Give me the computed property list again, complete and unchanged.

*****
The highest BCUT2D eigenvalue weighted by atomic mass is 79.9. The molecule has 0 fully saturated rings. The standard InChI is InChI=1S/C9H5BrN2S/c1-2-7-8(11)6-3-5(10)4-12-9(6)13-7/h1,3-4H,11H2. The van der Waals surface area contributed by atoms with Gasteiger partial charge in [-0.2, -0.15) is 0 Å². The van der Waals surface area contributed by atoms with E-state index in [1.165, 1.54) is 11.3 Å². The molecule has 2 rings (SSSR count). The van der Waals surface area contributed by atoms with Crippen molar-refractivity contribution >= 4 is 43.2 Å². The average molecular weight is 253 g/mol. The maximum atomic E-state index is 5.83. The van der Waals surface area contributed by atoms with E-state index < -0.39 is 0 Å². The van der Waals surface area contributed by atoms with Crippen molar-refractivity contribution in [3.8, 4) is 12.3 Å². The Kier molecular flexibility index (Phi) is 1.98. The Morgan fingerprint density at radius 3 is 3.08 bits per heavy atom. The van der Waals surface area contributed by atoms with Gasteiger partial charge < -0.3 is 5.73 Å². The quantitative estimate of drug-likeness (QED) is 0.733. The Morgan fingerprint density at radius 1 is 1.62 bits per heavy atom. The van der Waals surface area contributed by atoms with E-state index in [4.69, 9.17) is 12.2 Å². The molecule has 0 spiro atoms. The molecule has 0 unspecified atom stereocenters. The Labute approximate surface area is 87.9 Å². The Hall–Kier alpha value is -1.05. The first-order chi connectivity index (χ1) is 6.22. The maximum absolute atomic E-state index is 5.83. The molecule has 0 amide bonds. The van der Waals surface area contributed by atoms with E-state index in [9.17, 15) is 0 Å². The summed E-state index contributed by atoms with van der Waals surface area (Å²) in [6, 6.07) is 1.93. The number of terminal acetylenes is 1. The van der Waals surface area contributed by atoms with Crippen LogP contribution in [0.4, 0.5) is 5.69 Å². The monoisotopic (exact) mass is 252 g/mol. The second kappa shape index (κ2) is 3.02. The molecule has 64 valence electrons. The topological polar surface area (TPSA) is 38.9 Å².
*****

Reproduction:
The highest BCUT2D eigenvalue weighted by atomic mass is 79.9. The molecule has 0 fully saturated rings. The standard InChI is InChI=1S/C9H5BrN2S/c1-2-7-8(11)6-3-5(10)4-12-9(6)13-7/h1,3-4H,11H2. The van der Waals surface area contributed by atoms with Gasteiger partial charge in [-0.2, -0.15) is 0 Å². The van der Waals surface area contributed by atoms with E-state index in [1.165, 1.54) is 11.3 Å². The molecule has 2 rings (SSSR count). The van der Waals surface area contributed by atoms with Crippen molar-refractivity contribution >= 4 is 43.2 Å². The average molecular weight is 253 g/mol. The maximum atomic E-state index is 5.83. The van der Waals surface area contributed by atoms with E-state index < -0.39 is 0 Å². The van der Waals surface area contributed by atoms with Crippen molar-refractivity contribution in [3.8, 4) is 12.3 Å². The Kier molecular flexibility index (Phi) is 1.98. The Morgan fingerprint density at radius 3 is 3.08 bits per heavy atom. The van der Waals surface area contributed by atoms with Gasteiger partial charge < -0.3 is 5.73 Å². The quantitative estimate of drug-likeness (QED) is 0.733. The Morgan fingerprint density at radius 1 is 1.62 bits per heavy atom. The van der Waals surface area contributed by atoms with E-state index in [4.69, 9.17) is 12.2 Å². The molecule has 0 spiro atoms. The molecule has 0 unspecified atom stereocenters. The Labute approximate surface area is 87.9 Å². The Hall–Kier alpha value is -1.05. The first-order chi connectivity index (χ1) is 6.22. The maximum absolute atomic E-state index is 5.83. The molecule has 0 amide bonds. The van der Waals surface area contributed by atoms with E-state index in [9.17, 15) is 0 Å². The summed E-state index contributed by atoms with van der Waals surface area (Å²) in [6, 6.07) is 1.93. The number of terminal acetylenes is 1. The van der Waals surface area contributed by atoms with Crippen LogP contribution in [0.4, 0.5) is 5.69 Å². The monoisotopic (exact) mass is 252 g/mol. The second kappa shape index (κ2) is 3.02. The molecule has 64 valence electrons. The topological polar surface area (TPSA) is 38.9 Å².